This is terrific news for Nevada’s nearly 20,000 active-duty and reserve soldiers, sailors, airmen, Marines, and National Guardsmen. We are providing nearly $100 million for three bases right here in Nevada: Creech Air Force Base, Nellis Air Force Base, and the National Guard Readiness Center, just a few miles away.

This bill also includes $15 billion for the Department of Energys Nuclear Weapons Security program, which is so important, to modernize our nuclear arsenal and keep the deadliest weapons from falling into the wrong hands.

Finally, we have secured $7 billion for the Army Corps of Engineers to build crumbling ports and waterways, and to keep and improve flood and storm barriers so that America remains safe.

On Wednesday, I visited North and South Carolina and met with first responders and survivors of Hurricane Florence. Incredible people. I was inspired by their unbelievable courage and resilience.

Our nation mourns the tragic loss of life. And I don’t know if you’re aware, but, by tomorrow afternoon, massive amounts of water will flood into South Carolina. They got hit, but the big hit comes days later. And it will be the biggest they’ve ever had. I said, Well, is there a chance I was there. I said, Is there a chance that maybe it doesn’t show up? They said, Nope. It’ll be here at about 2:30. And its going to be very, very bad. But theyre ready. They’re ready. They’re really ready. And folks that — in the military, and FEMA, and first responders — they’ve been incredible.

But our nation mourns the tragic loss of life, and we are moved by the countless ways Americans have come together to rescue those in danger. You see it all the time. You turn on the news at night, and youll see people being pulled from cars by first responders, and the military, FEMA workers, and, frankly, citizens that are there.

Last night, a car just got taken away by the water with people in it, and they were able to get them out at tremendous danger. Working with state and local leaders, we will not rest until that entire rebuilding — North and South Carolina, predominantly — is complete. Really great leadership in both places — the governors, the senators. I met with everybody, and they’re really ready. They’re really ready.

And North Carolina has largely been hit. They’re almost at the stage where they’re rebuilding. In South Carolina, as I said — watch tomorrow. Its going to be a tough one.

In everything we do, and everywhere we go, we are committed to safety, prosperity, and opportunity for all Americans and for every hero who wears the uniform. And that’s really why I am here today. I love those people who wear that uniform. I love our law enforcement, the job they do. Our firemen and women. These are incredible people. And I think, for the most part, our nation is beginning to realize it, maybe more than they ever have before. Incredible people.

With this legislation, we are securing a better future for our citizens. We are modernizing our nations infrastructure. And we are building military bases worthy of our great heroes. We are ensuring that our brave veterans are respected and cherished like never before.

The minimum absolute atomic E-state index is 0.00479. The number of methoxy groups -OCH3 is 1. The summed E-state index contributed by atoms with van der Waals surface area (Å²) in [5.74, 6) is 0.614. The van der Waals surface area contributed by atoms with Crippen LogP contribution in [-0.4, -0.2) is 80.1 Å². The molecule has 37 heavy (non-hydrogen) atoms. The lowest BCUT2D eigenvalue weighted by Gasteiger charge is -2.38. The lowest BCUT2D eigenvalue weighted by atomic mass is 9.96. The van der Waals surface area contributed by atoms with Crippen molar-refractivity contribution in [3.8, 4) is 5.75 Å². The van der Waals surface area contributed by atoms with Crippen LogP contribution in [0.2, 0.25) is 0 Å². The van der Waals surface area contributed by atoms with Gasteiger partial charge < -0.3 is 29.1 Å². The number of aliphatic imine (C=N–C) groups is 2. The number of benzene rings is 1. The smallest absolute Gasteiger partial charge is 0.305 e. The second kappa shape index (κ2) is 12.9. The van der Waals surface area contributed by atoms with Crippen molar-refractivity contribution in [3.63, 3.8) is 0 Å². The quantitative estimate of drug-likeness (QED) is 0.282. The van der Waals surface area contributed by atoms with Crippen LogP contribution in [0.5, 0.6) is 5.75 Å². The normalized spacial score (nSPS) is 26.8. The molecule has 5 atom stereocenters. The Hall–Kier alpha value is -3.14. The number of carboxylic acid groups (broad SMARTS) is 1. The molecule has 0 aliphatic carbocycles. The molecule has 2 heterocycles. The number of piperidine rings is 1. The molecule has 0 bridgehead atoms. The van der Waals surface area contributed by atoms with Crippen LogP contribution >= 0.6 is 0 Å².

And our country is respected again. Our country is respected like never before. Its a big difference. (Applause.) The country is respected again. Thank you. Thank you.

So I want to thank you all for being here, and just say God bless you. God bless those who serve. And God bless the United States of America. Thank you all for being here.

And Ill sign. Thank you. (Applause.)

(The bill is signed.)

END 11:29 A.M. PDT

Reports: Rosenstein Talked of “Wearing a Wire” Against Trump and “Invoking 25th Amendment”….


A few days ago four democrat members of the intelligence oversight Gang-of-Eight demanded DNI Coats, DAG Rosenstein and FBI Director Wray block President Trump from his declassification directive.   Primarily most of the language was directed toward Rod Rosenstein. [Reminder Here]

Today, some element within the Administrative State, likely Andrew McCabe or Robert Mueller, is reported as a source for a New York Times article claiming Rosenstein told officials in Andy McCabe’s office that he was willing to “wear a wire”, and solicit members of the Trump cabinet (Jeff Sessions, John Kelly) to invoke the 25th amendment.

…”Well, what do you want me to do, Andy, wear a wire?”…

Could it possibly be that elements within the deep state are targeting Rosenstein for his willingness to comply and debrief, President Trump on the matter of the declassification directive?  Smells similar.  Here’s the pertinent parts of the article:

[…] Mr. Rosenstein made the remarks about secretly recording Mr. Trump and about the 25th Amendment in meetings and conversations with other Justice Department and F.B.I. officials. Several people described the episodes, insisting on anonymity to discuss internal deliberations. The people were briefed either on the events themselves or on memos written by F.B.I. officials, including Andrew G. McCabe, then the acting bureau director, that documented Mr. Rosenstein’s actions and comments.

None of Mr. Rosenstein’s proposals apparently came to fruition. It is not clear how determined he was about seeing them through, though he did tell Mr. McCabe that he might be able to persuade Attorney General Jeff Sessions and John F. Kelly, then the secretary of homeland security and now the White House chief of staff, to mount an effort to invoke the 25th Amendment.

The extreme suggestions show Mr. Rosenstein’s state of mind in the disorienting days that followed Mr. Comey’s dismissal. Sitting in on Mr. Trump’s interviews with prospective F.B.I. directors and facing attacks for his own role in Mr. Comey’s firing, Mr. Rosenstein had an up-close view of the tumult. Mr. Rosenstein appeared conflicted, regretful and emotional, according to people who spoke with him at the time.